Price is what you pay, value is what you get
“Ben Graham taught me 45 years ago that in investing it is not necessary to do extraordinary things to get extraordinary results”, Warren Buffet, Annual Report 1994
This truly modest statement comes from a man that is widely regarded as one of the most successful investors of all time; a gifted person that accumulated a wealth of $70bln from zero, giving 2/3s of it to charity and only a small portion of it to his children famously quoting that he leaves them enough money to do something but not too much to do nothing.
Just to give you an idea, Warren Buffet’s Berkshire Hathaway enjoys the highest sharp ratio (return/risk) than any stock or mutual fund with a history of more than 30 years. His track record has been under serious study from several market practitioners as well as prominent academics.
So can such a statement be true ? Can investing be simple?
Buffett’s investment approach originates from Graham and Dodd, Columbia business School professors and fathers of value investing who published their original ideas in the famous book “Securities Analysis” (1934).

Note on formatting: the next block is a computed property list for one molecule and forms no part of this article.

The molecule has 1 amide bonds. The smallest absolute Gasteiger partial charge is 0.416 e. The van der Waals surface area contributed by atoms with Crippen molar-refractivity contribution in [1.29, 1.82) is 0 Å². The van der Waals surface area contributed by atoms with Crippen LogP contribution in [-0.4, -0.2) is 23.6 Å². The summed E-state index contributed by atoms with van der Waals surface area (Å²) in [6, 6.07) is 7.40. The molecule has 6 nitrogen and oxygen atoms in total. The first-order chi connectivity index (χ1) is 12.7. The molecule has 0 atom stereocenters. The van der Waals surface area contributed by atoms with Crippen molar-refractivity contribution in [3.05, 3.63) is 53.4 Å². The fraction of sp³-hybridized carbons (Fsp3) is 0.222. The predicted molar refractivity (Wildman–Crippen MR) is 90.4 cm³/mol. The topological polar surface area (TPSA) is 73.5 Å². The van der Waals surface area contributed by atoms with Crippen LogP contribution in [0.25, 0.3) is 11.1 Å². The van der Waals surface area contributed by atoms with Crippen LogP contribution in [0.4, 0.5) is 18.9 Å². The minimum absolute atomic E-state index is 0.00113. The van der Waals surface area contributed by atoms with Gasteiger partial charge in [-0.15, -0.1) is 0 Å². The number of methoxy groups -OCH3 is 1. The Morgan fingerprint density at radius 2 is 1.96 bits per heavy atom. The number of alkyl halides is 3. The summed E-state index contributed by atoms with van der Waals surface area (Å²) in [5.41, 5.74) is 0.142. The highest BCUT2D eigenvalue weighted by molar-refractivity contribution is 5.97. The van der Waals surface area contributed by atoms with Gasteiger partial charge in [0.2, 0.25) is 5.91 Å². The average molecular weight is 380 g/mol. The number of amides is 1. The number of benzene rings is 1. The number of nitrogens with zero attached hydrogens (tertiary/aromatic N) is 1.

Recent studies on his investment style show that he buys cheap, safe and high quality stocks with a constant degree of leverage. More specifically:
Cheap stocks (e.g. value stocks with low price-to-book ratios)
Safe stocks (e.g. Low beta or low volatility stocks)
Quality (e.g. Stocks with profitable, stable, growth and high payout ratios)
Some degree of leverage: Buffett’s Berkshire Hathaway uses a leverage of around 1.6xtimes (i.e. for 100 capital, 160 is invested)
As simple as this sounds such a strategy has outperformed for so many years!
Buffet’s strategy works because it is based on a market anomaly that is most probably due to leverage. In theory, we expect a rational investor to request higher levels of returns for more risky investments. Contrary to common belief this does not seem to be always the case!
In real life, low risk investments seem to outperform high risk ones (in comparative terms) simply because many investors cannot leverage their portfolio and as such low-risk investing becomes unattractive. Many real world investors such as individuals, pension funds and mutual funds cannot use leverage (or they don’t want to) and will overweight risky investments which leads to overpricing of these securities. In other words, investors prefer to allocate funds on high risk stocks/investments while low risk investments remain unattended. This leads to the relevant overpricing of risk assets and underpricing of less risky ones. This phenomenon is also called betting-against-beta.
So Buffett’s strategy is to buy cheap and quality stocks while betting-against-beta using leverage of around 1.6 times.
Finally, I leave this post with the best Buffett’s quotes in this link. If I had to choose only one, it would be this:
“Price is what you pay. Value is what you get”